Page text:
- Seth Horvitz – Eight Studies for Automatic Piano is inspired by the work of James Tenney, György Ligeti, Charlemagne Palestine, and Conlon Nancarrow. This work makes use of simple, computer-aided compositional processes to test the limits of human perception and machine precision. It relies on a bare minimum of technical means to explore notions of temporal distortion, iterative process, and elegant complexity. Presented in an immersive concert setting without the presence of a human performer, Eight Studies questions traditional notions of live performance and musical "life".
- Edwards, Michael. Algorithmic Composition: Computational Thinking in Music. Communications of the ACM, Vol. 54, No. 7, pp. 58-67.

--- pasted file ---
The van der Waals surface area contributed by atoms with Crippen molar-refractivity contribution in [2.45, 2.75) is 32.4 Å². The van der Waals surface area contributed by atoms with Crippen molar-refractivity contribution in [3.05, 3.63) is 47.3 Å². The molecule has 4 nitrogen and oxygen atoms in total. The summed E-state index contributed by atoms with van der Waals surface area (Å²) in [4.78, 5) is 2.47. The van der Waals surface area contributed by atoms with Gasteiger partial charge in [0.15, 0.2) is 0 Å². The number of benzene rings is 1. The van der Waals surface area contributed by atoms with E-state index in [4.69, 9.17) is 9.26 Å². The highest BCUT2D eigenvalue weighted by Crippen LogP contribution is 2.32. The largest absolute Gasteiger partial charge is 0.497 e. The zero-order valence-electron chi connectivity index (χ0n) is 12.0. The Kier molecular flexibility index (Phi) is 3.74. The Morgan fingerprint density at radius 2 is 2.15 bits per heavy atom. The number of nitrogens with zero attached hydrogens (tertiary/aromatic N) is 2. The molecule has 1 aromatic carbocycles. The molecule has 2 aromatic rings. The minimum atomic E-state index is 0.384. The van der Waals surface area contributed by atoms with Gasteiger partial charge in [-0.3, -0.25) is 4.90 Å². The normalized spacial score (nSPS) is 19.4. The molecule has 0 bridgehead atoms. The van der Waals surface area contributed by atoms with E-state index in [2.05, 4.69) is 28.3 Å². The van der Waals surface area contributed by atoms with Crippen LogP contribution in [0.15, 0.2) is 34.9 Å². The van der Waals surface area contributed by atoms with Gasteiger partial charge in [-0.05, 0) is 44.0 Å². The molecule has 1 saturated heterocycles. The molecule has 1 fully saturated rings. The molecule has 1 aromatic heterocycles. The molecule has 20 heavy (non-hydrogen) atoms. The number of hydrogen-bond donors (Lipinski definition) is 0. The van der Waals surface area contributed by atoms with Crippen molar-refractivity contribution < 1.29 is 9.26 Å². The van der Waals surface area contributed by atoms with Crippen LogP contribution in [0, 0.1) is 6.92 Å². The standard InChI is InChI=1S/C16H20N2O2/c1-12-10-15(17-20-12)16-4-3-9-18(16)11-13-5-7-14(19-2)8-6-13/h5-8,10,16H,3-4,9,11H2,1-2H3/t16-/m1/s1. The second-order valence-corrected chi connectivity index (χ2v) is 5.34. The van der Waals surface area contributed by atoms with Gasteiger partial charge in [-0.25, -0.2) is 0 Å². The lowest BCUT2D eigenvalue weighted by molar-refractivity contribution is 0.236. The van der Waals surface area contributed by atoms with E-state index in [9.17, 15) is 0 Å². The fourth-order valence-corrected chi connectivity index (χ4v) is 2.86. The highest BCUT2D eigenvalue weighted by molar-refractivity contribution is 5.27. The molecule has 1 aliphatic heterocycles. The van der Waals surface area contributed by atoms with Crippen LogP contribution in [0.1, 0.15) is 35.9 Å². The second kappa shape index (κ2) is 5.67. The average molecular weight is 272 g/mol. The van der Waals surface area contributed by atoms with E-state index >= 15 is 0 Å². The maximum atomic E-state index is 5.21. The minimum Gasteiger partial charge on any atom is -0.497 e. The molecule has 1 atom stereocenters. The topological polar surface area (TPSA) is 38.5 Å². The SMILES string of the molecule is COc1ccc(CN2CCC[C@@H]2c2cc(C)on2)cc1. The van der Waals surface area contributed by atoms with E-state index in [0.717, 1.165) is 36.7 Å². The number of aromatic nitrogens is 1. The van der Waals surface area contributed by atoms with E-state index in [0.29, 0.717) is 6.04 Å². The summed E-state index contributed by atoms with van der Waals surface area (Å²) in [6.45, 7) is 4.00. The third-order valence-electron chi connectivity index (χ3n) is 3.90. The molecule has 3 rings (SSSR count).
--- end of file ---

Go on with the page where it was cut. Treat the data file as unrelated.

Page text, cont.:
- Pat Metheny's Orchestrion project is a new, open-ended platform for musical composition, improvisation and performance. It uses acoustic and acoustoelectric musical instruments that are mechanically controlled through a guitar, pen or keyboard. This creates a detailed compositional environment, which allows spontaneously developed improvisation. On top of layers of acoustic sound, Pat Metheny adds conventional electric guitar playing as an improvised component - a new level for solo performance by a single musician.
- Interactive virtual-to-physical mapping - projection of virtual artifacts onto physical ones. The future (present?) of scenography.
- The Princeton Laptop Orchestra (PLOrk) is a newly established ensemble of computer-based musical meta-instruments. Each instrument consists of a laptop, a multi-channel hemispherical speaker, and a variety of control devices (keyboards, graphics tablets, sensors, etc.).